How to Commodities. What are commodities? What are futures? Are they the same? The short answer is yes. Some may argue that they mean subtly different things, but for the majority of intents and purposes they are one and the same, but at the very least they are interrelated.
Technically they could be construed differently but I believe, as do many others that they are the same thing. So what are commodities? Commodities are defined as a primary agricultural product raw material that can be bought and sold, such as or wheat, corn, or soybeans.
Although commodities have been traded as far back as 17 century Japan where rice tickets were traded, the US commoditiy markets started in 1848, which is the year the CBOT, Chicago Board of Trade came into being. .Commodities are also known of as derivitives.
Commodity markets or futures markets were set up to help the farmer of the commodity which initially was only grains, specifically corn, wheat, and soybeans.
The idea is that if the price today is acceptable to the farmer of a commodity, but he will not be able to deliver his crop for months down the road, he can lock in a price that he can make a profit with by utilizing the futures market.
The farmer sells futures contracts for delivery in the future for the equivalent amount of his expected harvest. So, even if the price of the commodity goes down in the mean time, he is assured of getting his price when he is ready to harvest and sell his crop. This is also known as hedging his risk.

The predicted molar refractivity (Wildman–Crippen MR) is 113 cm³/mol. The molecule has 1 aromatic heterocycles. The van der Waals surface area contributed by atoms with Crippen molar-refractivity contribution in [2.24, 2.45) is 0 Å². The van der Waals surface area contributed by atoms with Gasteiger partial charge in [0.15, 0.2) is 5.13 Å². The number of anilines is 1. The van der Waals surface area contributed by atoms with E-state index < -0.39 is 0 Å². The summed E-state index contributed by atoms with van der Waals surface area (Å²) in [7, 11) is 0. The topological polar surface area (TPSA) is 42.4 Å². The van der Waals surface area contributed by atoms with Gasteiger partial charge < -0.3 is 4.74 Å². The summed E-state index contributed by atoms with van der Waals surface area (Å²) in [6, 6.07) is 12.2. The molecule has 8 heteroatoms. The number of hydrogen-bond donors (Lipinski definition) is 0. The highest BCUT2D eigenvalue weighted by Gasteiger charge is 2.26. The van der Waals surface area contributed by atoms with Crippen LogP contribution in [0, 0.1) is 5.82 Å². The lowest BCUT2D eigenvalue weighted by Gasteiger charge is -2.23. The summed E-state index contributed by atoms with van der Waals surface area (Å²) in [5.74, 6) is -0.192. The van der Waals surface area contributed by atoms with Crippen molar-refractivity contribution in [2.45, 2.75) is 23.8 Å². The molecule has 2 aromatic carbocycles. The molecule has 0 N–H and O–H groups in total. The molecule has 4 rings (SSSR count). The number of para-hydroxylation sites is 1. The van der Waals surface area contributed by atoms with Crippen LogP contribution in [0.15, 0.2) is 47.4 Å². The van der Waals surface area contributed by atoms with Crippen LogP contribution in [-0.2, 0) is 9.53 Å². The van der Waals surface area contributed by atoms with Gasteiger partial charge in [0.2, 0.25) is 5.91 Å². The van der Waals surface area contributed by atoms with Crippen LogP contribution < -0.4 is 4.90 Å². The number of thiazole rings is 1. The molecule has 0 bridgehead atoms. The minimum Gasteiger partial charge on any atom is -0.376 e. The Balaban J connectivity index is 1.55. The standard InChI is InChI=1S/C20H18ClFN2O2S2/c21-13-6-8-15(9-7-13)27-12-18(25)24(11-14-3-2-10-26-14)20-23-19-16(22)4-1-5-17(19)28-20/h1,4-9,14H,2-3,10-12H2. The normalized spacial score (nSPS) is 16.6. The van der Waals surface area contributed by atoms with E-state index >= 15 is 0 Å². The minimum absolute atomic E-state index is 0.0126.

The negative aspect for the farmer by hedging his risk with futures is that the price he agrees on will be the most he can realize when he is ready to deliver.
In other words, if the price of the commodity that he provides goes above the price he agreed to, he will lose out on the extra profit.
Now, if he utilized options on futures, he could participate in an upswing in prices.
Who Trades Futures
Only 3 percent of futures contracts traded are transacted by those that actually provide the specific commodity. The rest, 97% are traded by speculators, or investors. Speculators or investors are those that are looking to make a profit by trading commodities/futures.
Futures are often used by financial managers that have or manage large financial instrument portfolios in order to offset their risk, and maximize their return potential.
The sad truth is that only 15% of farmers use the commodity markets at all. This is despite the fact that these markets were designed for them, and can greatly enhance their ablity to stay in business and to prosper, if utilized properly.